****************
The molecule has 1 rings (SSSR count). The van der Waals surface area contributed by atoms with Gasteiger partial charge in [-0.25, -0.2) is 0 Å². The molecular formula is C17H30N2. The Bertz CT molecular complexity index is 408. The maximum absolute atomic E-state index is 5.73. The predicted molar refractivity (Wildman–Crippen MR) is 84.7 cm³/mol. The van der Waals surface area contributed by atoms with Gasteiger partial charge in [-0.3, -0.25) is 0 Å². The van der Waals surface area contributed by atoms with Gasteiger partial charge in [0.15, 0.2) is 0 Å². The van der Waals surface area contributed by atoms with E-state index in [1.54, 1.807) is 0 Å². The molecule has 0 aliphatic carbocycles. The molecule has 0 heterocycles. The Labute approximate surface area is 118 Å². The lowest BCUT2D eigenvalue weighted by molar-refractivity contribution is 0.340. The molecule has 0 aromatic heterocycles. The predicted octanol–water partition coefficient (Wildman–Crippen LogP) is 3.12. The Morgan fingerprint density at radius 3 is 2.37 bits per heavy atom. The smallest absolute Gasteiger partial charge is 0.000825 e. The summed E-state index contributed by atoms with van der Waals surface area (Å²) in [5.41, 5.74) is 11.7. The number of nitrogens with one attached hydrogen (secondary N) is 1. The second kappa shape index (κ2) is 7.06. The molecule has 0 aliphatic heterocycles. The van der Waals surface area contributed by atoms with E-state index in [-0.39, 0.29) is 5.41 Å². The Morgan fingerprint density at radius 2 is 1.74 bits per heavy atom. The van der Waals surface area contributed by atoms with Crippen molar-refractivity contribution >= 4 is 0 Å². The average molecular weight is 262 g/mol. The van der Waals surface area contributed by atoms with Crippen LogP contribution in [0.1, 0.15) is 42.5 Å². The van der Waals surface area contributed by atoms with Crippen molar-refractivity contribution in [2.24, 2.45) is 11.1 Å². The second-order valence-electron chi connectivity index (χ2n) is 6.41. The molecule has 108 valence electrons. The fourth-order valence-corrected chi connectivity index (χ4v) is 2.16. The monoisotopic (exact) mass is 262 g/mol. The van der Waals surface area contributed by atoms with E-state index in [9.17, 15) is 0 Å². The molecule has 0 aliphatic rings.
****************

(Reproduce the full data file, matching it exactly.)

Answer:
The molecule has 1 rings (SSSR count). The van der Waals surface area contributed by atoms with Gasteiger partial charge in [-0.25, -0.2) is 0 Å². The molecular formula is C17H30N2. The Bertz CT molecular complexity index is 408. The maximum absolute atomic E-state index is 5.73. The predicted molar refractivity (Wildman–Crippen MR) is 84.7 cm³/mol. The van der Waals surface area contributed by atoms with Gasteiger partial charge in [-0.3, -0.25) is 0 Å². The van der Waals surface area contributed by atoms with Gasteiger partial charge in [0.15, 0.2) is 0 Å². The van der Waals surface area contributed by atoms with E-state index in [1.54, 1.807) is 0 Å². The molecule has 0 aliphatic carbocycles. The molecule has 0 heterocycles. The Labute approximate surface area is 118 Å². The lowest BCUT2D eigenvalue weighted by molar-refractivity contribution is 0.340. The molecule has 0 aromatic heterocycles. The predicted octanol–water partition coefficient (Wildman–Crippen LogP) is 3.12. The Morgan fingerprint density at radius 3 is 2.37 bits per heavy atom. The smallest absolute Gasteiger partial charge is 0.000825 e. The summed E-state index contributed by atoms with van der Waals surface area (Å²) in [5.41, 5.74) is 11.7. The number of nitrogens with one attached hydrogen (secondary N) is 1. The second kappa shape index (κ2) is 7.06. The molecule has 0 aliphatic heterocycles. The van der Waals surface area contributed by atoms with E-state index in [-0.39, 0.29) is 5.41 Å². The Morgan fingerprint density at radius 2 is 1.74 bits per heavy atom. The van der Waals surface area contributed by atoms with Crippen molar-refractivity contribution >= 4 is 0 Å². The average molecular weight is 262 g/mol. The van der Waals surface area contributed by atoms with Crippen LogP contribution in [0.1, 0.15) is 42.5 Å². The van der Waals surface area contributed by atoms with Crippen molar-refractivity contribution in [2.24, 2.45) is 11.1 Å². The second-order valence-electron chi connectivity index (χ2n) is 6.41. The molecule has 108 valence electrons. The fourth-order valence-corrected chi connectivity index (χ4v) is 2.16. The monoisotopic (exact) mass is 262 g/mol. The van der Waals surface area contributed by atoms with E-state index in [9.17, 15) is 0 Å². The molecule has 0 aliphatic rings.